Read this Singapore mum’s heartwarming experience of raising a child with high-functioning autism and watch this video by Autism Network Singapore to understand more about the disorder:
Should I invite my kid’s autistic classmate to his birthday party?
“It is important that children be taught from young that autistic kids are special, and are, hence, also to be included and loved as friends,” Dr Chong says.
Author Brenda Tan adds: “You can ask if there’s anything you can do to make the child more comfortable. Usually, space and less noise would be good. Because it is often difficult for them to control their impulses, do not display food prominently if you do not want them to eat yet (for example, if you plan to have games first). Be prepared that the autistic child may want to leave early if he finds the environment stressful.”
My kid’s autistic classmate hits her.
Tell her the classmate probably isn’t doing so on purpose, and that the child is special and needs her help in learning to be friends, advises Dr Chong. Dr Morrow adds that it’s also important that your kid protects herself: “She should be taught the difference between annoyance and safety issues, and how she can deal differently with each.” And do alert the teacher, too.
My cousin’s kid has just been diagnosed with autism. What do I say when he comes over to play?
Dr Chong says: “Your actions will say much if the child is still involved in your kids’ circle of friends. Read about the disorder so that you understand it better. Be sympathetic and ask your cousin how you can use this opportunity of play to help this child.
“Remember that autistic children also have strengths, and if your kids laugh or exclude him because of his difficulties, you need to intervene and explain. Praise him in front of your kids so that they can see that this child is loved, accepted and included in your family circle.”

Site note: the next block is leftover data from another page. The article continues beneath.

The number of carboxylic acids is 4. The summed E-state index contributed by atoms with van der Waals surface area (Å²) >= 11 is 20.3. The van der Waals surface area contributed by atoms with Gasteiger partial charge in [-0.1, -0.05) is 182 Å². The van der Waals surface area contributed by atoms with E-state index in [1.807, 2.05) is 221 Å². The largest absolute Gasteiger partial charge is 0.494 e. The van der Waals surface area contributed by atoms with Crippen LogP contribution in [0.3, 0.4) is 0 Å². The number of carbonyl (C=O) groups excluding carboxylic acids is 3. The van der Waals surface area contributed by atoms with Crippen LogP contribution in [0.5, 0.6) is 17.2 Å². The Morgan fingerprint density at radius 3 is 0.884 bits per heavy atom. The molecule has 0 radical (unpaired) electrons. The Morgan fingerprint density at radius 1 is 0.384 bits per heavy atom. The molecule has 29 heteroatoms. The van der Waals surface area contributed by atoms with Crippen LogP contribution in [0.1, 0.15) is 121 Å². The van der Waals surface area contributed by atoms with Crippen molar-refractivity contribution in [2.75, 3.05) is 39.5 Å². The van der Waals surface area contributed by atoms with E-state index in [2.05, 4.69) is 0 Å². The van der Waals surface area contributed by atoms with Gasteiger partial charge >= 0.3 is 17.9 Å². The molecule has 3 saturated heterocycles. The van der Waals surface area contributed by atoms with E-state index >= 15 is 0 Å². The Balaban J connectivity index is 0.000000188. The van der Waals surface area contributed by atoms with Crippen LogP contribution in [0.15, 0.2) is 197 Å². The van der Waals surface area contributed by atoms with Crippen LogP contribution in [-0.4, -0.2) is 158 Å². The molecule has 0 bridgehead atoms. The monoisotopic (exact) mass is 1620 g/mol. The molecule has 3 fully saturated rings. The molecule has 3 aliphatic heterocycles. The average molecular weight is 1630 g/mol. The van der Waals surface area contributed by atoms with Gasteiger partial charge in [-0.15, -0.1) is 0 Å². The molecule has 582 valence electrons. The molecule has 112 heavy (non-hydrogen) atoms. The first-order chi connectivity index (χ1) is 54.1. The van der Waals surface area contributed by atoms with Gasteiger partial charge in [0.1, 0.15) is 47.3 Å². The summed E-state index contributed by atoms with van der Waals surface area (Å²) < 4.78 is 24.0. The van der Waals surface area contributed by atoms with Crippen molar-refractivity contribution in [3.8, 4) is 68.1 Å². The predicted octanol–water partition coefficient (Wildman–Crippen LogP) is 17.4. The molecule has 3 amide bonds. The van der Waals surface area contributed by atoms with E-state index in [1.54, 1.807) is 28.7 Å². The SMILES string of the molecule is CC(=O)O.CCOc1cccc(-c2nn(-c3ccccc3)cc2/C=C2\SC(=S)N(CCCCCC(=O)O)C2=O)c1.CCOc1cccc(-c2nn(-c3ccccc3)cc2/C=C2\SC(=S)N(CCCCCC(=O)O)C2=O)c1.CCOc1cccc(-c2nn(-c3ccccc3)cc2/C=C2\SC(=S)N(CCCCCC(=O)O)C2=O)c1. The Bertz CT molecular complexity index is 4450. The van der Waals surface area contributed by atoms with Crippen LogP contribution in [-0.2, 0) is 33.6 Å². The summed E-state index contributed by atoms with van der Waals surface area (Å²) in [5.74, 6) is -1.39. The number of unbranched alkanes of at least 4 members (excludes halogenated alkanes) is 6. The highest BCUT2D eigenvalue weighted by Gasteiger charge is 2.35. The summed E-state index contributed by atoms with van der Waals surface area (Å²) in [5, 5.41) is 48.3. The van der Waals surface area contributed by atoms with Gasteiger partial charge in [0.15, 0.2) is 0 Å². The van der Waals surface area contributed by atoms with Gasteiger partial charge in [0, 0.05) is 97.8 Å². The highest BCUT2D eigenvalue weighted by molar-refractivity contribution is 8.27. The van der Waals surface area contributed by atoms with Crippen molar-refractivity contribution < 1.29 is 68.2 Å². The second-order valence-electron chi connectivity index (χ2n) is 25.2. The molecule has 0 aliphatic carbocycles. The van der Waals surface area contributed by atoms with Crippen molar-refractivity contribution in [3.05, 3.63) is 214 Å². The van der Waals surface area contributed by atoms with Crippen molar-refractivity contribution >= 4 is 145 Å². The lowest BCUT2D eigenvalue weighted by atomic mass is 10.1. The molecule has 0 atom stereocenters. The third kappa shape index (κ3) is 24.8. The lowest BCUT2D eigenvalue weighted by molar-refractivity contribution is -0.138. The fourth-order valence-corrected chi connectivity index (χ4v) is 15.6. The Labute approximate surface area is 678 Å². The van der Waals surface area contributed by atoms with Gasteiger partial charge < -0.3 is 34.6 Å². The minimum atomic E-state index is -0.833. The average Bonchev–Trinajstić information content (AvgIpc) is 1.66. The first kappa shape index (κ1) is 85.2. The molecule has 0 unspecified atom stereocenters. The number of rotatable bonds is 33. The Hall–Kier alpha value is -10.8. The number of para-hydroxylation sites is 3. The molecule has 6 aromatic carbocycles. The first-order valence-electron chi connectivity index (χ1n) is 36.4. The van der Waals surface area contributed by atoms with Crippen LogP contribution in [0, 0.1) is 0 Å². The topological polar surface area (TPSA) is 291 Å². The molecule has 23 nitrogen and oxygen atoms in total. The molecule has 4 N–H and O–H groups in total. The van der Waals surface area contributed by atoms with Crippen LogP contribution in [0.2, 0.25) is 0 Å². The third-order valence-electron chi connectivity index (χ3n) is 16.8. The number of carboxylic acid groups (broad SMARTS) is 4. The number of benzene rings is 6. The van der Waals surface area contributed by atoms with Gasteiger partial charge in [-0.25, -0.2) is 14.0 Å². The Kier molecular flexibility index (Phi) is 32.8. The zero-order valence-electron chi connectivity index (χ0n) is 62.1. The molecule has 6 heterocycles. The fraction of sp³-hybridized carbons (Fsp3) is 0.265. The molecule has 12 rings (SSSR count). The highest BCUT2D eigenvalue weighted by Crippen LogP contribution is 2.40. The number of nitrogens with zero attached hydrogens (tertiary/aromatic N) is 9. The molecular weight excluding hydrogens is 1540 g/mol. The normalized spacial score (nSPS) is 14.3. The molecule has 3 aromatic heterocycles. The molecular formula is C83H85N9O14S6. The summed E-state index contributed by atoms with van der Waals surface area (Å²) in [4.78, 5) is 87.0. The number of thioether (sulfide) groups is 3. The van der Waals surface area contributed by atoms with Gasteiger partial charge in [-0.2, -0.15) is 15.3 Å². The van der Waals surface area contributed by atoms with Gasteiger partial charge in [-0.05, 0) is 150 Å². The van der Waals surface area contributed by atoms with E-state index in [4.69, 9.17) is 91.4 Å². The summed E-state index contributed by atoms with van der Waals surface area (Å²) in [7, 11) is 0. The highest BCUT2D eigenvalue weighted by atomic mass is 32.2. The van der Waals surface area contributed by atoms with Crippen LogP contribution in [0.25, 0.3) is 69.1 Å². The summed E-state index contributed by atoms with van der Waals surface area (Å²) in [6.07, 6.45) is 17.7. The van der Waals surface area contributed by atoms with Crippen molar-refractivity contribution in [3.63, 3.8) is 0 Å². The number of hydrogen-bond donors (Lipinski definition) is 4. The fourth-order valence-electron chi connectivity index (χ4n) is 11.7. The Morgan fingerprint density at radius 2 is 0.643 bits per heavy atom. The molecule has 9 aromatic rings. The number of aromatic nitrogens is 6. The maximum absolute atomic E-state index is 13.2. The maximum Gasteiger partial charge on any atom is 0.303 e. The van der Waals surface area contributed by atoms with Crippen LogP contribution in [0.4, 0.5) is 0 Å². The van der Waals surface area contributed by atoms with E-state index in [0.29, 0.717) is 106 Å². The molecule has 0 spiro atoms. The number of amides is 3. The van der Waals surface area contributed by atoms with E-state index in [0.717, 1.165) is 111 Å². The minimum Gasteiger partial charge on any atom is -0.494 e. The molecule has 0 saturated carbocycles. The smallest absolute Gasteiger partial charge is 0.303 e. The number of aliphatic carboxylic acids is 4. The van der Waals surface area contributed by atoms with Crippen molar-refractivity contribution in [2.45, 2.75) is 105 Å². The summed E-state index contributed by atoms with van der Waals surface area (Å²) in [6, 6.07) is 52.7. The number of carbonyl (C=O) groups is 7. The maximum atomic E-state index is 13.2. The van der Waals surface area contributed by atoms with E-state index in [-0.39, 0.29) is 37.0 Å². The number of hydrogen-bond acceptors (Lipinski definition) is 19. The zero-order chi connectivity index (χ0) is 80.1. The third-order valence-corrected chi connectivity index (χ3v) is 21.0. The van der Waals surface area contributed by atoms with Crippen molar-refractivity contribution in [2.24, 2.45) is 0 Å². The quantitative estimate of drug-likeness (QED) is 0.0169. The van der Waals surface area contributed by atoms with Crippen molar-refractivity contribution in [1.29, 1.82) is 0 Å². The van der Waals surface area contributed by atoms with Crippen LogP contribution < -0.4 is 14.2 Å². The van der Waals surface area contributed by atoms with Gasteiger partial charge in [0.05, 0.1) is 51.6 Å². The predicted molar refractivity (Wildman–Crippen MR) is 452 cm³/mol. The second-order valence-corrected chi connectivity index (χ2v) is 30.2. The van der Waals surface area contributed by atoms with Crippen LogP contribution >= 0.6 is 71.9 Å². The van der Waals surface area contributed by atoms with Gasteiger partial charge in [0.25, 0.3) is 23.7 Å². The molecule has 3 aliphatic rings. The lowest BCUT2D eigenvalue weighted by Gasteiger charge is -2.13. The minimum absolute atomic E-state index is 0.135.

Brenda adds: “Be a good listener but do not be quick to offer advice.” Dr Morrow also recommends explaining the difference between being mean and not knowing how to interact, or the different between being “stupid” and having a brain disorder.
Autism resources in Singapore
Autism Association (Singapore) is a charity under the National Council of Social Services. It offers early intervention programmes and a youth centre, and operates Eden School for those with moderate to severe autism. Visit www.autismlinks.org.sg/main.
Autism Resource Centre is a non-profit organisation with information and services like assessment and diagnosis, early intervention programmes and therapy. It started Pathlight School. Check out www.autism.org.sg.
ABC Center Singapore is the local branch of Dr Morrow’s company, Applied Behavior Consultants. It offers applied behaviour analysis services for autism and other developmental disabilities. Dr Morrow will hold a talk here in June for parents; check with the centre for details closer to the date. Visit www.abccentersingapore.com.
Also visit the World Autism Awareness Singapore Facebook page for updates on news and events.